The Loving Bandit

Moses the Black was such an unruly slave that his Egyptian owner, who couldn’t control him, sent him away. About the year 400, the banished Moses went to a desert region where he lived as an outlaw. Being a strong leader, he soon attracted 70 other bandits to his gang. Their killing and robbery terrorized everyone in the area and any travelers passing by.

Moses was huge. Rumor had it he could eat a whole sheep and drink a whole jar of wine at a time. Besides food, he liked women and killing people.

However, Moses the Black sometimes wondered about God. He would look at the sun and say, “Oh, Sun, if you are God, tell me. I don’t know you, God. Show yourself to me.”

One day as he prayed this way, a voice told him, “Go to the desert of Wadi Natrun. The holy men there will tell you about God.”

The monks at Wadi Natrun were afraid at first when they saw this huge man with his sword, but they began to teach him. Moses learned eagerly and happily and soon was baptized. He lived in a cell alone, near the other monks, and tried to make up for his many past sins by living a good life. He changed so much that the other 500 brothers chose him to be their leader and he became a priest.

As Moses was talking to his monks one day, some people passing by mocked him and spoke many abusive words about him. Moses said nothing.

Later, the monks asked him, “Weren’t you bothered by what those people said?”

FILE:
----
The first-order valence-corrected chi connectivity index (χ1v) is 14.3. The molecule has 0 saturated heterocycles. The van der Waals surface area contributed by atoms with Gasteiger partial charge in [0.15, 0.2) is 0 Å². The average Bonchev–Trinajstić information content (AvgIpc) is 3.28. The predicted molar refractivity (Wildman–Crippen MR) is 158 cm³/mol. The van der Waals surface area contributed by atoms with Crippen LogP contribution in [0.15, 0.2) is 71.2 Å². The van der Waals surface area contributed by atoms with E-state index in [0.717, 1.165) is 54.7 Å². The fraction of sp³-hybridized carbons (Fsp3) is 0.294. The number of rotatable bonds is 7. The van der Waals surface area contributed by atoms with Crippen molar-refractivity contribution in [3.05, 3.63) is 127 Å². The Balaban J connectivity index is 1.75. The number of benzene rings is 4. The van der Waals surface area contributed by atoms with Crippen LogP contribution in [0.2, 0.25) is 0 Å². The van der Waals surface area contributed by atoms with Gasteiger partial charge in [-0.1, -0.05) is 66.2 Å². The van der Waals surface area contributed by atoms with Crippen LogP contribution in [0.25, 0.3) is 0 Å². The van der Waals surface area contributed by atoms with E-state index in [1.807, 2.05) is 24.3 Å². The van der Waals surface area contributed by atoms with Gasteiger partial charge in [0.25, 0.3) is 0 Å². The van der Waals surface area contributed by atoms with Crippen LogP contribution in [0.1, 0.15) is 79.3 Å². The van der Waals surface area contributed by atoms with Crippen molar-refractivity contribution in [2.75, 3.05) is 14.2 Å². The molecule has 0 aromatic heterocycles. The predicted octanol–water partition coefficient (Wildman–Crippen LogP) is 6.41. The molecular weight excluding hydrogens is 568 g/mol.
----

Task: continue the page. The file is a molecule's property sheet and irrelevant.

“Yes, I was,” answered Moses. “But a true follower of Christ needs to learn to be calm in his body and calm in his soul. When someone is mocked and yet controls his tongue, he has a calm body. When the one who is abused doesn’t even feel anger, then he has a calm soul.”

Once a brother was found guilty of a serious sin. The others, who were gathering to judge him and to decide on his punishment, sent word to Moses to join them.

When they saw him walking toward them, he was carrying on his back an old heavy basket filled with sand. “What are you doing? What in the world is that?” they called to him. Moses answered, “If I’m coming to judge another, I need to remember how heavy my own sins were, even though I no longer bear them.”

With this example and reminder, the monks forgave their guilty brother and told him to go and sin no more.

A beautiful story from They Loved their Enemies, stories assembled by Marian Hostetler, pgs 25-26


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